Is Universal Credit available for people who work?
Universal Credit is available regardless of whether or not you are working. It is means tested which means the amount a person gets will depend on a number of factors, including family size, disability and any other income or savings they may have.
For those who are working, Universal Credit replaces Working Tax Credit and the amount they earn will be used to help assess how much UC they are entitled to.
Resident support outreach team
The council has appointed a team of outreach officers who will be working to support residents making the move to Universal Credit. These officers will be in various locations across the borough. Please get in contact via the referral form or email address below and we will let you know the nearest location to you.
You can refer yourself or someone else for support from the team now.
For more information or to book an appointment with the team please contact: email@example.com.
Are you ready?
- most people will be paid Universal Credit once a month direct to their chosen account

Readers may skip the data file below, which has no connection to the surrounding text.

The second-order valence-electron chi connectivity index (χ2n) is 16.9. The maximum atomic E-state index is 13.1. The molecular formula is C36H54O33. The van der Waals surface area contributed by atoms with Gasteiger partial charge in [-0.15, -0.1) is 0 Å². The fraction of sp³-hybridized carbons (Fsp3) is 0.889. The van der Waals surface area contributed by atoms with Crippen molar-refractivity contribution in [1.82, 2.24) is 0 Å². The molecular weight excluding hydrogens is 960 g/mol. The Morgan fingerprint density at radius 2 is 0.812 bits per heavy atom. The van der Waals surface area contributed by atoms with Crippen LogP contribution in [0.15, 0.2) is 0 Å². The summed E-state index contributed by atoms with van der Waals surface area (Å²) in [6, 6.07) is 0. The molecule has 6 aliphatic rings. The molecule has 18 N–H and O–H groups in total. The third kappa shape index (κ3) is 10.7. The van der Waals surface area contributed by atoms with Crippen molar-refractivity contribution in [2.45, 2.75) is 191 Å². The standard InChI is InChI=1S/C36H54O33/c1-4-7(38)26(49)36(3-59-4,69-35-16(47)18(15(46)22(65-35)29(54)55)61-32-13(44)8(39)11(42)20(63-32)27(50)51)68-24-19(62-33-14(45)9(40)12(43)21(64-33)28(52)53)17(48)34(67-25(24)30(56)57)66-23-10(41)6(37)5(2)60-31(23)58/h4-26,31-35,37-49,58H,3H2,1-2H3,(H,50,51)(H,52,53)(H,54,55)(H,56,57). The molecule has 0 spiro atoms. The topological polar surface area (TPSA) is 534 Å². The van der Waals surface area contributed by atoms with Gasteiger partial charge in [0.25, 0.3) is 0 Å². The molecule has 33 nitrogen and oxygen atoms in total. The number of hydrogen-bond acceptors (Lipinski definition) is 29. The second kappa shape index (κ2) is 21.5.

- you'll get a single payment for your household
- if your Universal Credit includes rent you'll need to pay this to your landlord yourself
- you'll be expected to make your claim online.
Contact Toynbee Hall debt and money advice services on 020 7392 2989 or via email firstname.lastname@example.org for advice and help setting up a bank account and direct debits.
The council’s benefits service can provide information about your Housing Benefit, Council Tax Reduction, entitlement to discretionary housing payments and free school meals
The Money Advice Service, which was set up by the government to provide free and impartial advice services, has produced a video which could also help you prepare for Universal Credit.
The government has introduced a benefit cap, which is a limit on the total amount of benefits that households of working age can receive.
The cap adds together all the money you receive from out of work benefits including housing benefit.
This cap limits your total benefits to:
- £296.35 maximum per week if you’re single without children
- £442.31 maximum per week if you’re a couple or lone parent regardless of the number of children you have.
The cap will not apply if:
- you or your partner gets Working Tax Credit.
- you are pension credit age - so if you are over 61½ in April 2013